In full disclosure, I’m not a fan of social media companies. It’s my personal belief that social media companies like Twitter, Facebook, and Google are the cigarette companies of our age. I’m certain they’re sitting on a mountain of evidence about social media addiction without doing a damn thing about it. But that’s besides the point…
It doesn’t feel controversial to say that social media is a bonafide detractor on our emotional states. No therapist has ever prescribed more Facebook. I’m more curious about how we protect ourselves from it. There’s another theory that I think helps answer this. The theory, outlined in the Book The Sovereign Individual by James Dale Davidson and William Rees-Mogg, is this: the technology of violence determines the size and shape of our social orders. Here are a few examples throughout history:
- In the Middle Ages, knights with horses, armor, and swords were invincible compared to peasants with tunics and pitchforks. Kings in their castles could wage violence at will…at least until they reached the next castle. Then the technology changed in favor of more offensive weaponry. With the dawn of gunpowder and cannons, violence was wielded on a much larger scale, burying fiefdoms and dawning colonial powers.
- And then things turned towards the defensive. When guns got cheaper in the 18th century and citizens had the same weapons as professional armies, colonial powers devolved into smaller nations. The American Revolution and the European revolutions of 1789 are prominent examples. Colonial powers no longer had the edge they once wielded over local populations when it came to the technologies driving violence.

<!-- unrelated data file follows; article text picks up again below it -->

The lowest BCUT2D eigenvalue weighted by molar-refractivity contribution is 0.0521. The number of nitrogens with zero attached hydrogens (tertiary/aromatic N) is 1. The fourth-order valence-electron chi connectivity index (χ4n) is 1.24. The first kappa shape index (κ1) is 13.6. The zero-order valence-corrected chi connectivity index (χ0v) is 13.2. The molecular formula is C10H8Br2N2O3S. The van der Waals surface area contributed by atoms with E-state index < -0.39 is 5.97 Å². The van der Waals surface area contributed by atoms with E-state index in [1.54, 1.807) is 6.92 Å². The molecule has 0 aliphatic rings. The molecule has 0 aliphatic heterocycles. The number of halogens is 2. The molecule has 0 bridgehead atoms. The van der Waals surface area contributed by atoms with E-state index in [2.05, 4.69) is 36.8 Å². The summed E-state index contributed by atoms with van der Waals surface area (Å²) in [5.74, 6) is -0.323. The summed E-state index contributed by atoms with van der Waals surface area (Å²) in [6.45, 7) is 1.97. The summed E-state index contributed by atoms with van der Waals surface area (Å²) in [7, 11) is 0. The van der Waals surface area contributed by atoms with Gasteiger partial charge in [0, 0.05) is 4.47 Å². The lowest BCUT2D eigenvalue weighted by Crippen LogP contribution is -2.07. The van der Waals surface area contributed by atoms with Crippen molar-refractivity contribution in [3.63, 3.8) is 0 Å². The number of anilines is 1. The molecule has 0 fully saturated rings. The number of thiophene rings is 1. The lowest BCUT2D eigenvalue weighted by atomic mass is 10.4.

- And then the technology of war got complicated and expensive. In the 20th century, wars involved millions of people and billions in dollars. Monarchies can only raise so much money from lords and inspire so many people to fight. Capitalist democracies, however, can draft 50% of the population into war and tax 100% them to fund it. And so in the 20th century we see the rise of democracies due to their unprecedented ability to wage violence.
Today the power of violence takes many forms. For every bullet that’s killed a black man, how many threats, memes, and glares have given him real pain? I’d argue that social media is uniquely suited for emotional violence, and it is primarily an offensive technology. It is easy to attack people. Without meaning to I’ve said things on Twitter that people felt violated or attacked by.
Similar to how those who could use cannons spread influence through destruction, those who can leverage emotional violence will expand their reach. And many will try. Spain’s success at pillaging the Americas didn’t exactly dissuade other European powers from doing similarly. Trump’s Twitter attacks have energized countless copycats. Except the copycats aren’t limited to heads of state. Twitter fighting is a power nearly all of us have, starting in about 6th grade. As a result I feel it’s a technology uniquely suited for mutual self-destruction.
And so I worry about social media. It’s a powerful technology for offensive warfare. The most effective defense seems to be not partaking, but that can come at significant professional and personal cost. Better would be emotional shields of some sort. Something that blocks or erases or silences the bullshit. Google, Facebook and Twitter’s campaigns to block misinformation might be steps in this direction, but viewed in the context of the emotional warfare that’s going on, I find them almost meaningless. These companies are writing the rules of engagement, giving everyone shotguns for offense and a thick sweater for defense. Without equally powerful defensive tools, our wars will intensify.
It’s easy to predict how the status quo gets worse. Google, Facebook, and Twitter do the bare minimum in response to its users getting harassed, spreading misinformation, and generally causing real pain and confusion. Trust drops not just in institutions like Congress, but in people in general. Paranoia, conspiracy theories, and anxiety all rise. Everything feels like a performance. It looks, in short, like Russia.
What’s harder to predict is how things get better. But that’s for another post.